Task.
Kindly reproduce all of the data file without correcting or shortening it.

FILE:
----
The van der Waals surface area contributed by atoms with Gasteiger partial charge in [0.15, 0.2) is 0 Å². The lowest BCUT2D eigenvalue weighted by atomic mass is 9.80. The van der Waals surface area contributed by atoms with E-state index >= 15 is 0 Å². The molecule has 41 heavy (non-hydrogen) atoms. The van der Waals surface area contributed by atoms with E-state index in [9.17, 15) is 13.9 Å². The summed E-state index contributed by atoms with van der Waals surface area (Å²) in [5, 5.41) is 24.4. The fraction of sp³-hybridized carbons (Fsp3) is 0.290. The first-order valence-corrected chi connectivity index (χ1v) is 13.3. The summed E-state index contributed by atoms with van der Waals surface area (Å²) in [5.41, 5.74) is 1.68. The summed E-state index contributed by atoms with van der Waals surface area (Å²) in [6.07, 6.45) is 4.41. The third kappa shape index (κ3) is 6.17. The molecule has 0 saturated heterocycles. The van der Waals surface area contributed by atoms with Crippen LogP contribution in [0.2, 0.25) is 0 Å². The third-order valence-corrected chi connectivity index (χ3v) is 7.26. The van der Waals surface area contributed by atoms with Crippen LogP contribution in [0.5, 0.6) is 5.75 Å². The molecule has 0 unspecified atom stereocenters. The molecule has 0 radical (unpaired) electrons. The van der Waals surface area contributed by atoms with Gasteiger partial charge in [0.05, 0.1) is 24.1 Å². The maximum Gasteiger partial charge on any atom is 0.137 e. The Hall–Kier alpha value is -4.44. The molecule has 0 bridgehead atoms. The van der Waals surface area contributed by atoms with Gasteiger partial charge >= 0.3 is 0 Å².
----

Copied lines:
The van der Waals surface area contributed by atoms with Gasteiger partial charge in [0.15, 0.2) is 0 Å². The lowest BCUT2D eigenvalue weighted by atomic mass is 9.80. The van der Waals surface area contributed by atoms with E-state index >= 15 is 0 Å². The molecule has 41 heavy (non-hydrogen) atoms. The van der Waals surface area contributed by atoms with E-state index in [9.17, 15) is 13.9 Å². The summed E-state index contributed by atoms with van der Waals surface area (Å²) in [5, 5.41) is 24.4. The fraction of sp³-hybridized carbons (Fsp3) is 0.290. The first-order valence-corrected chi connectivity index (χ1v) is 13.3. The summed E-state index contributed by atoms with van der Waals surface area (Å²) in [5.41, 5.74) is 1.68. The summed E-state index contributed by atoms with van der Waals surface area (Å²) in [6.07, 6.45) is 4.41. The third kappa shape index (κ3) is 6.17. The molecule has 0 saturated heterocycles. The van der Waals surface area contributed by atoms with Crippen LogP contribution in [0.2, 0.25) is 0 Å². The third-order valence-corrected chi connectivity index (χ3v) is 7.26. The van der Waals surface area contributed by atoms with Crippen LogP contribution in [0.5, 0.6) is 5.75 Å². The molecule has 0 unspecified atom stereocenters. The molecule has 0 radical (unpaired) electrons. The van der Waals surface area contributed by atoms with Gasteiger partial charge in [0.05, 0.1) is 24.1 Å². The maximum Gasteiger partial charge on any atom is 0.137 e. The Hall–Kier alpha value is -4.44. The molecule has 0 bridgehead atoms. The van der Waals surface area contributed by atoms with Gasteiger partial charge >= 0.3 is 0 Å².